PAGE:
Healing Process

Looking Inward: My Personal Healing Process:

In this post I want to begin to talk about my healing process. Maybe you are at a place where things haven’t gone very well with your adopted child.
My last post was the culmination of our time with our adopted girls. One of our adopted daughters  had to be removed from our home because she was threatening to kill me and the other decided she wasn’t a family member anymore and moved on because she was of the legal age to do so.

How does a person decide they’re not a family member anymore? How does someone think they have a right to kill someone who loves them deeply because they want their birth mom instead? These questions spent much time rattling around my head, but the answer is beyond me. When it comes to RAD, the person who has this issue hasn’t bonded to anyone. Their decision to separate from others doesn’t affect them like it would you and I.

With both of our adopted daughters gone, my husband and I were devastated and wounded to the core. I cried to the point that no sound came out. Our weariness, disillusionment and shock were all wrapped into one. Almost all in one whack we had an “empty nest.” We didn’t understand what we did to deserve such horrible events in the overall span of our family timeline! RAD is such a devastating disorder to adoptive families!

This brings me to the name of my blog: “Abba Father and His Love.” I have believed in God ever since I was little because I grew up in a Christian home. My father was an elder of the churches we were in since I was three years old. But I have to be honest with you: Nothing I was taught in church prepared me for what we went through with our adopted girls!!

Yes, I was taught that “love concurs all.” Well, it didn’t happen that way for us. I spent a great amount of time talking to God about why my husband’s and my intense love wasn’t enough to get through to either of our girls. Why didn’t things work, even though we gave it all we had? We loved with all our hearts!! We also spent a huge amount of money for the best therapy we could buy for our girls, and it didn’t break through the wall of  their independence and self-protection. “NO ONE” in their minds were allowed close. This brought us so much disillusionment and confusion about how life is “supposed” to work. At this point, I felt like I didn’t know which end was up!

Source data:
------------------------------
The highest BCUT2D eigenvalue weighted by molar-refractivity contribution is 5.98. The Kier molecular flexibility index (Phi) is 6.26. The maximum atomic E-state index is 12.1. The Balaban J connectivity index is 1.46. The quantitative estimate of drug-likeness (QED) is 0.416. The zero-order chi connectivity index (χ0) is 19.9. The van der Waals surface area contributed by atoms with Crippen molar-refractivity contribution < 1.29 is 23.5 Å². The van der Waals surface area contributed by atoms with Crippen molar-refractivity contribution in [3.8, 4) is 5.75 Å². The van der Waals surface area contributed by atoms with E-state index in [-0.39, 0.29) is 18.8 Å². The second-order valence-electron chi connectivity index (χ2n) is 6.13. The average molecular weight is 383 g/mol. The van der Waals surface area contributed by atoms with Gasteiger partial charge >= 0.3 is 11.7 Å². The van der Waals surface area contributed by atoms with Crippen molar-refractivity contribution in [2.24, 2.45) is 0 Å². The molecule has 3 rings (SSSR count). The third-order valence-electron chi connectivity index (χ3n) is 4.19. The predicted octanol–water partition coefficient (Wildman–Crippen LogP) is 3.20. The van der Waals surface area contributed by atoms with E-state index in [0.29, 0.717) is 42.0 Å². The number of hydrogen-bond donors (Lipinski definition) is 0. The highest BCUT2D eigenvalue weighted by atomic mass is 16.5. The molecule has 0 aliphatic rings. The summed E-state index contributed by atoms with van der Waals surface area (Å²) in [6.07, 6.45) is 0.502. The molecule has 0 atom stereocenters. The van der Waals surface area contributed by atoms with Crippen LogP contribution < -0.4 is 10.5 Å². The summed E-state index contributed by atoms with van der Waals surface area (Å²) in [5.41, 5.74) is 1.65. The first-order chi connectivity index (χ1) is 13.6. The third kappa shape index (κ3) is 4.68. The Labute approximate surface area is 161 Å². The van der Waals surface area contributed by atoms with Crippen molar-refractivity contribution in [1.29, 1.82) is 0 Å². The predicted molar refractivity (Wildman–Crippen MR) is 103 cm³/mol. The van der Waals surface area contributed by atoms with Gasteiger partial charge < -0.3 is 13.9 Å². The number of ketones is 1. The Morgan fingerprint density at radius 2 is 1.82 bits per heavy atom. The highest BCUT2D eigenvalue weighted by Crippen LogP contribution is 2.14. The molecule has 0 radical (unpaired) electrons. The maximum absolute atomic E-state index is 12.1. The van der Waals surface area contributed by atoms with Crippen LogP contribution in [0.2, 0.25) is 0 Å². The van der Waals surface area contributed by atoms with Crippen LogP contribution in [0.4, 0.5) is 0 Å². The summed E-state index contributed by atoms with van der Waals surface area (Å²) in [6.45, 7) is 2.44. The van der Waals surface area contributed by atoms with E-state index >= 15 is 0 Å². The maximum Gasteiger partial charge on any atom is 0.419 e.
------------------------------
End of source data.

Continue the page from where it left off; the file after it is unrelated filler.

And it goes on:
Confronting the Orphan in me:

BUT THEN I came into contact with a wonderful group of life coaches who walked me through what I call “The dark night of my soul.” I discovered that, even though I grew up in a very loving family and didn’t doubt that I was loved, that I had “orphan issues” too.

No one on this planet can say that their life is perfect and they were perfectly loved. Everyone, has one thing or another that caused them to feel rejected, abandoned, or not loved. We are all in this boat and need some soul healing.

I faced my disillusionment, pain, and rejection that represented my orphan issues and ran into the loving arms of my savior – Father God. It took me quite a long time to heal but I can say today that I am healed and whole and wouldn’t trade the experiences with my adopted daughters. I have gained the  “proverbial gold nuggets” through my healing process!!

I had to look very intently at what my true identity was, why I was on this planet and what I was created to do. I am happy to say that I went through all the “horrible stuff” so I can help the other families who are going through the very same “horrible stuff.” I want to travel along your with you on your journey of healing too. I also feel that someday I am going to be instrumental in ministering to the RAD heart.

Let me just take a minute and encourage those who are weary and discouraged about their RAD orphan. You can run to your Saviors (Jesus, Father God and Holy Spirit) to comfort your weary and maybe somewhat-orphaned soul. They want to help you heal and get back on your feet again. They know how to love you perfectly and it is just this kind of love that goes very deep and transforms – the way that only their love can.

If you relate or want to ask questions, please leave a comment below. Talk to you next time. Until then…


Gut Level

I’d like to begin today’s post with a little “gut level” honesty: Talking about all this stuff is hard! Writing about our journey has made some of the things alive all over again. So, as we continue please know that my purpose in sharing our story is to reach out to you with empathy and compassion, should you find yourself in similar circumstances. I’m right here with you and want to help!!

 This process of getting therapy for our girls concluded with both of our adoptive daughters no longer living with us. It has been a heartbreaking process, but one that has brought me to a place of experience and understanding. That being said, I hope this  post and ultimately this blog will help and touch your heart.


How RAD children relate to the mother vs. the father: